Can China's Xiaomi make it globally?
Like some other Chinese brands, Xiaomi doesn’t exactly have the easiest name for westerners to pronounce. But on Thursday, the name was spoken worldwide after the company hired a former Google executive to lead its global expansion.
The hiring is the latest in a string of successes for a company that only began selling Android phones in China two years ago. Xiaomi product launches are so anticipated in the country that its phones routinely sell out, forcing millions of customers to wait for more stock. Expectations for the company are also high, with some saying Xiaomi is China’s answer to Apple.
But to expand outside its home market, Xiaomi faces a difficult road that other Chinese handset makers are still trying to navigate, according to analysts. They point to challenges with raising brand awareness, potential patent disputes, and whether Xiaomi can go head-to-head against foreign tech giants with a history of innovation.
“There’s still some debate as to how much is Xiaomi an innovative company, and how much of their innovation is just really good public relations,” said David Wolf, a technology consultant at public relations firm Allison+Partners. “I think we are coming to the point where we are going to find out.”
Appealing to the crowd
Xiaomi, pronounced She-ow Me, means “Little Rice” in English and was created partly because of its CEO’s dissatisfaction with the handsets he owned.
“If I don’t feel the phones are good enough, I want to change it. But I myself don’t have the power to change the phones,” Xiaomi CEO Lei Jun said in an interview in May. “For example, if I gave my advice to Nokia’s R&D vice president, will he change it? No, he won’t change it.”
“I wanted to force Nokia to do this, but they just wouldn’t,” he said. “Their model doesn’t support this business.”
As a result, Xiaomi founded itself on the idea of building phones by harnessing the power of user feedback. The company’s handsets are installed with a customized version of Android called MIUI that Xiaomi engineers will update on a weekly basis with new tweaks and features culled from customer opinion.
The crowdsourcing model has been a major driver for Xiaomi’s success, helping to generate word-of-mouth marketing and create loyal customers, according to Lei. But it is also an approach that he believes will be welcomed worldwide.
“If you are an American, and we go to the U.S. market, our product might not initially be good enough, but every week we will make changes, and so after a while I think Americans will think this product is very good,” he said.
Xiaomi is joining the ranks of other Chinese smartphone vendors wanting to make it big in the international market. Telecommunication equipment vendors Huawei and ZTE have been selling handsets in the U.S., and PC maker Lenovo is also eyeing mature markets for its smartphone sales.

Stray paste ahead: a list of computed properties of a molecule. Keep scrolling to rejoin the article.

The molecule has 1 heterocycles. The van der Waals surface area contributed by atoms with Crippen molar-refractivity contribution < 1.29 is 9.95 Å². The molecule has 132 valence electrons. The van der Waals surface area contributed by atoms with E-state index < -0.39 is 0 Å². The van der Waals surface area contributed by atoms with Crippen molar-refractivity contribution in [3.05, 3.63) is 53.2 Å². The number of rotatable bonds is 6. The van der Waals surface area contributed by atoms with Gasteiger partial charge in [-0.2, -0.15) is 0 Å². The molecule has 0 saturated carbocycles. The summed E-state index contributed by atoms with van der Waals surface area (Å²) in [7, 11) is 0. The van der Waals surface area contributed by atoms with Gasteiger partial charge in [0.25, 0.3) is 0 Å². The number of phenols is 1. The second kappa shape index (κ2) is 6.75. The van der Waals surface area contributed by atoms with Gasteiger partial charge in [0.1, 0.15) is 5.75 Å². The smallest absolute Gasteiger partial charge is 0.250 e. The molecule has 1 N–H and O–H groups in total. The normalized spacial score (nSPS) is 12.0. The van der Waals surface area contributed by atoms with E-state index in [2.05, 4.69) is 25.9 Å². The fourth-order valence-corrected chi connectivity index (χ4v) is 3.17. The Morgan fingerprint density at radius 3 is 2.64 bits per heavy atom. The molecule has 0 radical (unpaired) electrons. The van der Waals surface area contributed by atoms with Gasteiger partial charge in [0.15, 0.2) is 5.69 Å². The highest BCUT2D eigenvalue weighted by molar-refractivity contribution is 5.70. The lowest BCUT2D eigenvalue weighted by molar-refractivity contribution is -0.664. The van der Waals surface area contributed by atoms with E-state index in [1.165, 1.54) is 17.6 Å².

But so far Chinese branded phones have yet to gain the worldwide recognition their rivals Apple and Samsung Electronics enjoy. Instead, Chinese handset vendors have excelled more at selling affordable phones than at generating brand awareness.
The same can be said for Xiaomi. Adding to its appeal is that the company sells phones with high-end specs, but at low prices. Its newest handset features a quad-core processor, a 4.7-inch screen, and an 8-megapixel camera, for $129 without carrier subsidies.
After announcing the phone, the company received over 7.4 million pre-orders for the device, Xiaomi said earlier this month. Demand for the company’s products is so high that in this year’s second quarter, Xiaomi surpassed Apple to become the sixth-largest smartphone vendor in the country, according to research firm Canalys.
But while Xiaomi phones are still only available in China and Taiwan, the company on Thursday signaled it was preparing to expand to foreign markets with the hiring of former Google vice president for Android product management Hugo Barra.
Barra is an important hire for Xiaomi because he can help the company cooperate with Google to deal with patent disputes that have hampered other Android smartphone makers, said Sandy Shen, an analyst with research firm Gartner.
“These legal issues have been a big problem. It can affect a phone’s design and software,” she added.
Barra could also aid the Chinese company in improving its customized Android interface for its phones, said David Wolf. But its unclear if Xiaomi’s crowdsourcing model will be a boon or a burden for the company when it comes to foreign markets, he added.
“Can you trust the people who want you to add this feature on the phone? Or will it turn you from a market leader into a market follower?” he asked.
Xiaomi generated revenue of 13.3 billion yuan (US$2.2 billion) for the first half of this year, but it’s unclear how profitable the company is. Nevertheless, investors are flocking to the smartphone maker, and the company’s valuation has reached $10 billion, Lei said in a post on Chinese Twitter-like site Sina Weibo earlier this month.
A growing company like Xiaomi naturally wants to expand, earn more profits, and build up the manufacturing capacity for its products, Wolf said. But Xiaomi will face stiff competition, and perhaps needs to pick a new name for the company that’s easier for international customers to pronounce, he added.
“I think the challenge is how much bandwidth can they devote to becoming an international company,” Wolf said. “And its also about how can they be innovative when there are much more better funded and experienced companies out there.”
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